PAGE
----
*Authors Note* Luigi’s Mansion 2: Dark Moon is an exclusive title for Nintendo’s 3DS. Mild Spoilers are contained within this review.
It’s been a long time since Luigi got his own stand-alone adventure. The last time we saw him was in 2001’s (Or 2002 for any of us outside of Japan/America) Gamecube launch title Luigi’s Mansion. The game was well received but perhaps due to the relative commercial failure of the Gamecube, Luigi was once again relegated to the side-kick roll in dozens of following Mario titles. Well now Luigi is back and has a chance to shine once again in the successor to Luigi’s Mansion – Luigi’s Mansion: Dark Moon.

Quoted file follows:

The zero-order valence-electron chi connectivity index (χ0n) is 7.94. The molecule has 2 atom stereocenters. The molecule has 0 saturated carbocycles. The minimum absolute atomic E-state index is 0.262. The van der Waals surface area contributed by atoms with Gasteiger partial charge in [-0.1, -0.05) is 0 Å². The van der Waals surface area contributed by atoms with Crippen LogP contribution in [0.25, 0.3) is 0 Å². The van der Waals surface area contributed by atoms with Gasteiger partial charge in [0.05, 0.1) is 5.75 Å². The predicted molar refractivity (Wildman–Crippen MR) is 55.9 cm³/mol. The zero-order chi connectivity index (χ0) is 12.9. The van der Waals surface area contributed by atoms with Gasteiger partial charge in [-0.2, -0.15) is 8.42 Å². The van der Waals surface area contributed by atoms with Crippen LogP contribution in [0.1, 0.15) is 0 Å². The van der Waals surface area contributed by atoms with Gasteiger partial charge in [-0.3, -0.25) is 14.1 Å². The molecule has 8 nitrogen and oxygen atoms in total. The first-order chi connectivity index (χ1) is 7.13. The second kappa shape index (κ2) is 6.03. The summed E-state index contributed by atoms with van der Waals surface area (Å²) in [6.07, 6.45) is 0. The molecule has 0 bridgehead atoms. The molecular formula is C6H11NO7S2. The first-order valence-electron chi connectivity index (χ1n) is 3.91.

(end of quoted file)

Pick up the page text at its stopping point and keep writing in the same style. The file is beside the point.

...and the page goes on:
Evershade Valley was living in peace, Professor E. Gadd lived in his laboratory with friendly ghosts where he studied them at length, everything was as it should be, until one night where the ‘Dark Moon’ that hung over the Valley was shattered into half a dozen pieces, and as a result the once friendly ghosts have now turned hostile and are wreaking havoc upon E. Gadd and the neighbouring mansions. Our unlikely hero Luigi is enjoying the relaxed, comfortable life until he gets dragged to Evershade Valley by E. Gadd, re-equipped with his trusty Poltergust 5000 vaccuum, and torch and must set out to the five mansions in the area, and collect the Dark Moon pieces, so it can be reassembled and peace can fall upon Evershade Valley once more. King Boo of course is the ring-leader of all these shenanigans and Luigi learns along his journey that as well as breaking up the Dark Moon pieces he has also captured Mario inside a painting, giving Luigi extra incentive to bring about the end of Boo’s dastardly scheme.